Sunday, February 26, 2017

"Elections are sugar-coated oppression."

"You can't exist today, much less be a dodgy, widely hated world leader, and not assume that your every action is being documented."
Infomocracy, by Malka Older, describes a future world operating on the principles of microdemocracy. Every 10 years, everyone worldwide votes for a government in their centenal, a kind of riding or district of 100,000 people, a representative democracy, where the party that wins the majority of centenals, wins the Supermajority — basically, runs the world. But crossing from one centenal to the next, an individual may be subject to a vastly different set of rules.

There's a push from some factions for electoral reform for nanodemocracy, to bring global government closer to one person, one vote. The technology of the future makes this perfectly feasible.

There's a passage from David Graeber's The Utopia of Rules: On Technology, Stupidity, and the Secret Joys of Bureaucracy that has always stuck with me:
Consider the ATM machine. In the last thirty years, I can't remember a single occasion in which I have asked an ATM machine for money and gotten an incorrect amount. Nor have I been able to find anyone I know who can. This is so true that in the wake of the 2000 U.S. presidential elections, when the public was being regaled with statistics on the 2.8 percent degree of error expected from this type of voting machine, or the 1.5 percent expected from that, some had the temerity to point out that in a country that defines itself as the world's greatest democracy, where elections are our very sacrament, we seem to just accept that voting machines will regularly miscount the vote, while every day hundreds of millions of ATM transactions take place with an overall zero percent rate of error. What does this say about what really matters to Americans as a nation?
According to Graeber, it would seem, America values money over democracy. The future of Infomocracy indicates a mature global economy; money and voting as values may be seen as equivalent. Electoral technology is accurate. But it is still susceptible to tampering.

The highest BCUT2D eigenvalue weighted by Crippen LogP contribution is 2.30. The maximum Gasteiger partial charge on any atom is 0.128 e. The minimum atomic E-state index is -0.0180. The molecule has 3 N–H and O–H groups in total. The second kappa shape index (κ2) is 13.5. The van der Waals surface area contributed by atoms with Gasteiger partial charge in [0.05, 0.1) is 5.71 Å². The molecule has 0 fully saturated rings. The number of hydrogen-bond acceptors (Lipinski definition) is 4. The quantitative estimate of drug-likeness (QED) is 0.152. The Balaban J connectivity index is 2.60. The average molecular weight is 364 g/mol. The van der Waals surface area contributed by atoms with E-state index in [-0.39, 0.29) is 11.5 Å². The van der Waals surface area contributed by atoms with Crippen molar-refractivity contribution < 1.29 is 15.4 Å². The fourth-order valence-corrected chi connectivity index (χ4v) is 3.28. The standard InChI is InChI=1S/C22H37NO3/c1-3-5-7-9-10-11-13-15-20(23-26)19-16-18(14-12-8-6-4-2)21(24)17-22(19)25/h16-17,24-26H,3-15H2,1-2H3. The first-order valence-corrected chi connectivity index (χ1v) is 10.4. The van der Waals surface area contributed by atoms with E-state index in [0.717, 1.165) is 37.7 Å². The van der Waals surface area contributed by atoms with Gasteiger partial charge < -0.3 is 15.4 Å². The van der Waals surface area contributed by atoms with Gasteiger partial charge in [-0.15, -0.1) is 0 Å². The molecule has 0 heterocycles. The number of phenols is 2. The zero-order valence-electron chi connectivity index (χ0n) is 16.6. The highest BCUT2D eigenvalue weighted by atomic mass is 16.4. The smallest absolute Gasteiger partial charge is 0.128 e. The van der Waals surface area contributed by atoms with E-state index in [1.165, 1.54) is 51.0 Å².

Elections are administered and monitored by an organization, a great bureaucracy, called Information. The future is chockfull of big data, and Information watches it and processes it. It's an always-on Googly-glassbook, instastats, mega-infobubble world.

Given all the election difficulties plaguing our current world, Infomocracy's future system — where nationhood cedes to community-based voting blocks — makes sense on many levels. Until you remember two things: 1. Technology can be hacked. 2. Information is power.
"Information is a public good," one of the older men says with finality. "It may fail for technical reasons, and we may strategize about the best technical approach to get it back up. but we will not withhold Information once it is in our power to make it available. We cannot give ourselves the power to see and leave everyone else blind."
So, all is good, so long as we aspire to be our better selves. But it wouldn't be much of a thriller if that were all there were to it. Remind me someday to tell you about the busride last fall when I realized that maybe people aren't basically good.
"Surely you would prefer for the election system not to exist? We are working to eliminate it, or at the very least make it more realistic..."

The open question breaks the tension, and the sheikh laughs. "Why would we want to change it? There is nothing that suits us more than most of the world believing that their will is being carried out by governments that do exactly as they please."
Infomocracy is definitely a thriller, but who wins the election is not nearly so interesting a problem as the electoral process itself and the mystery of how information is wielded. I'll definitely be looking up the next books in this planned trilogy.

Living in an infomocracy.
Excerpt. (Chapters 1-5 are available online.)

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